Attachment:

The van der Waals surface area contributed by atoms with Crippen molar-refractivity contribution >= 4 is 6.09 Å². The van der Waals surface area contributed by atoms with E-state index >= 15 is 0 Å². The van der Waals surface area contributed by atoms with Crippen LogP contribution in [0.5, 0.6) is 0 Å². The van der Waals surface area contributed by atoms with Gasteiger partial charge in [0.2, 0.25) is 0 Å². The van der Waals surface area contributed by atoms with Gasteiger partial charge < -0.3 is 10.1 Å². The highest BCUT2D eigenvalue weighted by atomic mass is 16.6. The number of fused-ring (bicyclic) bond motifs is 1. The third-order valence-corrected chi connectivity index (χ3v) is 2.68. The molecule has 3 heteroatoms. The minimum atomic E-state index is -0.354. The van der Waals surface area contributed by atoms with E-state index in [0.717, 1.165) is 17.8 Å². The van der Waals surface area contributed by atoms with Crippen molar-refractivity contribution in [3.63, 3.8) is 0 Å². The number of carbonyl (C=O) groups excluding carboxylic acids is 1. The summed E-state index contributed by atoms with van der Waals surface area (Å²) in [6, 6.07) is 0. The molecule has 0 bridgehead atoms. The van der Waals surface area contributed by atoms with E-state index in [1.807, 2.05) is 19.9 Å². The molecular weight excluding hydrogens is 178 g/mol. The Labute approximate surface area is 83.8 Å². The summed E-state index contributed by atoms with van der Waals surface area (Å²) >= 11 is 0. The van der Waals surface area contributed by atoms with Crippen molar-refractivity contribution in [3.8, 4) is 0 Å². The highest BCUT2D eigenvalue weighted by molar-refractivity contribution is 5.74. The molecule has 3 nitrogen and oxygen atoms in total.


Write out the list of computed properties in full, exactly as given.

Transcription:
The van der Waals surface area contributed by atoms with Crippen molar-refractivity contribution >= 4 is 6.09 Å². The van der Waals surface area contributed by atoms with E-state index >= 15 is 0 Å². The van der Waals surface area contributed by atoms with Crippen LogP contribution in [0.5, 0.6) is 0 Å². The van der Waals surface area contributed by atoms with Gasteiger partial charge in [0.2, 0.25) is 0 Å². The van der Waals surface area contributed by atoms with Gasteiger partial charge < -0.3 is 10.1 Å². The highest BCUT2D eigenvalue weighted by atomic mass is 16.6. The number of fused-ring (bicyclic) bond motifs is 1. The third-order valence-corrected chi connectivity index (χ3v) is 2.68. The molecule has 3 heteroatoms. The minimum atomic E-state index is -0.354. The van der Waals surface area contributed by atoms with E-state index in [0.717, 1.165) is 17.8 Å². The van der Waals surface area contributed by atoms with Crippen molar-refractivity contribution in [3.63, 3.8) is 0 Å². The number of carbonyl (C=O) groups excluding carboxylic acids is 1. The summed E-state index contributed by atoms with van der Waals surface area (Å²) in [6, 6.07) is 0. The molecule has 0 bridgehead atoms. The van der Waals surface area contributed by atoms with E-state index in [1.807, 2.05) is 19.9 Å². The molecular weight excluding hydrogens is 178 g/mol. The Labute approximate surface area is 83.8 Å². The summed E-state index contributed by atoms with van der Waals surface area (Å²) >= 11 is 0. The van der Waals surface area contributed by atoms with Crippen molar-refractivity contribution in [3.8, 4) is 0 Å². The highest BCUT2D eigenvalue weighted by molar-refractivity contribution is 5.74. The molecule has 3 nitrogen and oxygen atoms in total.